This concept is difficult for me; especially with my children. Perfect example from the other day. My oldest had left for preschool and my youngest wanted me to play. I figured 10 minutes of playtime with him wouldn’t be an issue, he isn’t used to being alone to play. During that 10 minutes he wanted to play with cars and trains (I’m still learning to play how boys play there is a lot of crashing involved) and the whole time I couldn’t help but think of what else I wanted to do immediately after, how I could be folding their clothes and putting them away while I was in that room playing, basically everything else but the game we were playing. I realized that what I was doing took away the connection I was trying to build with my son because I wasn’t present. I decided to play longer than the 10 minutes and after I finally gave him my full attention when I did go to mop, he was happy to let me go didn’t beg for me to stay and keep playing. I was happy to have taken the time to make that happen.

This made me ponder my cell phone goal for this year. I have decided to keep my cell phone in the kitchen with a simple charging station instead of by my bedside. I did this for several reasons, first being my husband and I had discussed when our children get older we wanted a family charging station there would be no phones in their bedroom and I realized why wait 10 years for that habit, why not start now? I don’t use my phone as an alarm, although if I went to the bathroom at 4a and if I had the slightest issue with falling asleep again I instantly would get on my phone. Second, at night the last thing my husband and I did before going to bed was checking our phones and for nothing that was especially important. It kept us from being present with one another.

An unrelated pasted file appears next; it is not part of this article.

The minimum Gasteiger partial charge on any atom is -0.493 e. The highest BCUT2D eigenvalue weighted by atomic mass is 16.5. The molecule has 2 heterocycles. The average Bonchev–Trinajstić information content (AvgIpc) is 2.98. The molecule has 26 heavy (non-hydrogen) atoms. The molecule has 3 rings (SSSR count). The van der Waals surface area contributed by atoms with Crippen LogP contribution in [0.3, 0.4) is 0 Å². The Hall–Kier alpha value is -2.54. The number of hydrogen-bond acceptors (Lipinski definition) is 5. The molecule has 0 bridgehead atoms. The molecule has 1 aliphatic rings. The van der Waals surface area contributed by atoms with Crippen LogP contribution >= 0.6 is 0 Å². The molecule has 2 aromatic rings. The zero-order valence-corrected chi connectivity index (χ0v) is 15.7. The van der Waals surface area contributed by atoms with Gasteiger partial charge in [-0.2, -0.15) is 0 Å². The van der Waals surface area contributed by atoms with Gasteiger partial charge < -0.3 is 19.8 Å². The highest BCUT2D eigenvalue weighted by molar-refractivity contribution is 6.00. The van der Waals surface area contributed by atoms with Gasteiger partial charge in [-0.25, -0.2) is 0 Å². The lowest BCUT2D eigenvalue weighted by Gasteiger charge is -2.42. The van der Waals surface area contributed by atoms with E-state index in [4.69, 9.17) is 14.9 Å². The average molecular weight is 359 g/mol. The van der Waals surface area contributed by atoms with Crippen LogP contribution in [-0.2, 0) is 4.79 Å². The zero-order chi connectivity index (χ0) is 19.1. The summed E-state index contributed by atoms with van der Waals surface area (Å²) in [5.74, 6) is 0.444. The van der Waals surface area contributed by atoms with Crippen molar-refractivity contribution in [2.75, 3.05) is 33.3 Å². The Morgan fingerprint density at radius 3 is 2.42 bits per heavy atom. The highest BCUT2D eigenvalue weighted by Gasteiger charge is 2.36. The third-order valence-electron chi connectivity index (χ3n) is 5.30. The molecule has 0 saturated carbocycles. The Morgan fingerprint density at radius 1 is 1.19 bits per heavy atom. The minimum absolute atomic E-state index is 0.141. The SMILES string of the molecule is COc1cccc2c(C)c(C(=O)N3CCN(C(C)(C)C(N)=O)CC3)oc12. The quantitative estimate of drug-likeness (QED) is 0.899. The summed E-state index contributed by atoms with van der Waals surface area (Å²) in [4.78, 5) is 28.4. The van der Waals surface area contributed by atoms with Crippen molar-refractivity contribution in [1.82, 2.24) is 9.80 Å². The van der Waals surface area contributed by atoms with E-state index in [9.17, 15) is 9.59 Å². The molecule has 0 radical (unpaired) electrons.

Since sharing this I had several people ask about if I recieved an emergency call how wouldn’t I hear my phone? My answer? I keep the volume up on my phone at night and my kitchen is maybe 15 feet away from my room, if I can hear my kids crying on the other side of the house without a monitor I’m confident that I can  hear my phone at night. The point is for me that to keep my phone next to my bed for the simple possibility of the rare call then I felt I was holding myself back from being in the moment where it counted.

Last year I wanted to instill in myself to put my phone down I didn’t need it in my hand constantly, it was difficult! I kept checking my phone where it was just for the possibility of some notification, now it’s easier. My kids would bring me my phone a lot when I didn’t  have it then and it made me realize how much I did have it on me! It’s made me laugh and just try to stay committed. Could I have drowned myself in mom guilt (aka mommy shame really) about that? YES. I didn’t let myself go there because even though I made some mistakes, I was trying to change and that is what was important.

My conclusion lately from constantly thinking of what to do next and realizing I’m not as ‘in the moment’ as I would like has strengthened my resolve to get rid of my need for my phone and to practice just being where I am. I do think that I can get caught up in the need for instant everything (that’s the generation I’ve grown up in with technology) which is probably why I’m terrible at gardening. Something I’d like to learn sometime this year (not a current goal I have enough now) is to meditate for 10 minutes. I have thoughts moving through my mind constantly! It would amaze me to learn to have the control to empty my mind for just 10 minutes; this small task seems like a mountain right now and I have enough on my plate but I will get there.

My challenge to you is to be self aware of when you plug into something, what are you thinking about? How often do you have face time in person? How close do you have your phone next to you throughout the day? Do you have any boundaries for your phone?

I’d love to hear your answers!

Post a comment or email me at



2 thoughts on “Presence

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